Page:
Butterfly sculptures line the gardens of Eden Park in downtown Cincinnati, calling us to Krohn Conservatory. They've recently opened their seasonal exhibit, "Butterflies of Japan," and apparently, it is the place to be. The line has wrapped around the front of the building by the time my mother and I reach it, and I overhear a volunteer cheerfully tell another patron that "it's only a thirty minute wait" from where they're standing. Someone's Japanese club stands at the entrance of the conservatory to serenade us. They sing "Sukiyaki," a song I remember from my own days learning high school Japanese. I don't remember any of the words, but I do know it's a sad song about a love lost, and it's named after a hot pot dish. Delicious.
We are so excited when we finally reach the door, only to discover that we are not yet at the exhibit. The line extends through the cactus room,
the orchid room,
and the bonsai room.
Everyone wants to see these butterflies. It's a good mix of parents, grandparents, small children, and young people. A twenty-something hipster in a yellow t-shirt stands in front of us and makes lazy jokes about the wait.
It's glass separating the bonsai room from the butterfly room, and while most of what we can see is people moving slowly around the garden, a ripple of excitement moves through the small cluster of us waiting at the door every time a butterfly flits past the windows. The volunteer attending the door waits for a nod of approval from inside, and finally lets us into the long-awaited butterfly room.
It's packed. The room is designed to resemble a tranquil Japanese garden, but we can't quite see the landscaping through the bodies. It's not easy to move through - everyone is standing very still and speaking in very hushed tones, trying to lure a butterfly close enough for a good picture.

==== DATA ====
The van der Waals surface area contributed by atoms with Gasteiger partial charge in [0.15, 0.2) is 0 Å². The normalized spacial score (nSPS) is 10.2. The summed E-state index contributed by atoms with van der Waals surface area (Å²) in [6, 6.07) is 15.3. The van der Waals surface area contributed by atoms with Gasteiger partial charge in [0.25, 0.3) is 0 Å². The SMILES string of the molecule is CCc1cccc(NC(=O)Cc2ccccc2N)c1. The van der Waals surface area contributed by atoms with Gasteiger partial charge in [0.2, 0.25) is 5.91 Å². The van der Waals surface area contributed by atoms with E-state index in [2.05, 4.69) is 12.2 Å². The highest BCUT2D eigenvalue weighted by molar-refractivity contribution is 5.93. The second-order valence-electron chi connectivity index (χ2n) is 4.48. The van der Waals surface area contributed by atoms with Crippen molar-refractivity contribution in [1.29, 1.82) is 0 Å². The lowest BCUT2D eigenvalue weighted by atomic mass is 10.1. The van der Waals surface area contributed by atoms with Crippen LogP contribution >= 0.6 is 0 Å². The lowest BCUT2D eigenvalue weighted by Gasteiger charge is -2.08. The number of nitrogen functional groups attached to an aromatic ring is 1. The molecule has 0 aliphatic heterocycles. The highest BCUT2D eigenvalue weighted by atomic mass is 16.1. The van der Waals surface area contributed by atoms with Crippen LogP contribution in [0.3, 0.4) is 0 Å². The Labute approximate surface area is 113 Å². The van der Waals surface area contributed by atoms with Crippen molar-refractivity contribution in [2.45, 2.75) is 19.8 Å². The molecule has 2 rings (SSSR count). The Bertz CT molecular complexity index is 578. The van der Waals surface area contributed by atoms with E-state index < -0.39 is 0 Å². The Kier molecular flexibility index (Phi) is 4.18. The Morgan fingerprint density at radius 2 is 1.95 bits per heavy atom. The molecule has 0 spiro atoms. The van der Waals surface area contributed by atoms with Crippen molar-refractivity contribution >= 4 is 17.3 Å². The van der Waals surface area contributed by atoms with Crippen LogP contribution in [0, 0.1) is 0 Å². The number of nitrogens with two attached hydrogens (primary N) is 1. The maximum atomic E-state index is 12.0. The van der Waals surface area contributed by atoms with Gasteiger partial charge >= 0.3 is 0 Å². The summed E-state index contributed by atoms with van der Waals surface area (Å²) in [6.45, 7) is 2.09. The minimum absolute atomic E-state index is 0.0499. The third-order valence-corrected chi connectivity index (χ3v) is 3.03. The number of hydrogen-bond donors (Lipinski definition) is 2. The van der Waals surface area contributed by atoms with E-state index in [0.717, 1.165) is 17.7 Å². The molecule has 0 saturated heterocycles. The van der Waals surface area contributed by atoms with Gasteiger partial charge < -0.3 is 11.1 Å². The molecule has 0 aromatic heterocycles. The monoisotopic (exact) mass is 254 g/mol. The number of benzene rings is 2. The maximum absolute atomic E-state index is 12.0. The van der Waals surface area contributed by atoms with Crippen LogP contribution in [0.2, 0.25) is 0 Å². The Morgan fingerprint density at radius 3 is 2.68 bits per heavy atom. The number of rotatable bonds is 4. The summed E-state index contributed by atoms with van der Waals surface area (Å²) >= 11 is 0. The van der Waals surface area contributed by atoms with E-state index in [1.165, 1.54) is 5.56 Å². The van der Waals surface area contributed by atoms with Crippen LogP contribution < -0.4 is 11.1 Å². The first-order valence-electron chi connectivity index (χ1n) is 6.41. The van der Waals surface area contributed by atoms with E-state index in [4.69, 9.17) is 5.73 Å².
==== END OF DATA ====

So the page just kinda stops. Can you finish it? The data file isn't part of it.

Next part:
Fortunately, there are butterflies in abundance. Little white ones that hop from flower to flower. Orange ones that fly between the leaves of the citrus trees. Monarchs. Spotted ones that helpfully pose with their wings laid flat. Once or twice we find ourselves ducking out of the path of a large butterfly with brilliant blue wings. Young and old, everyone gently lifts their hand towards oncoming fliers, silently wishing, "Choose me. Land here."
A tired-looking volunteer with a big wicker basket offers us a silk flower. "They're attracted to the color," she explains. I decline, but Mother takes a purple sunflower and holds it straight up in the air. The hipster stumbles past us with his own flower, drawing attention to himself by acting like a child.
We could stay and watch the butterflies all day, but the air is thick and the room is cramped, and knowing there is more to see, Mother and I decide to move on. With one last look back, I see the hipster delicately raise his hand to a passing butterfly.
Stepping out of the claustrophobic bubble of the butterfly room is a relief. The rest of the conservatory is much more breathable - two long wings filled to the brim with tropical trees, plants, and flowers. As we walk to the end of the room with a waterfall, we pass a sign that says, "Look up! We have bananas!"
And indeed they did. Butterflies and bananas - what more could you ask for?
Learn more about Krohn Conservatory in Eden Park and their website.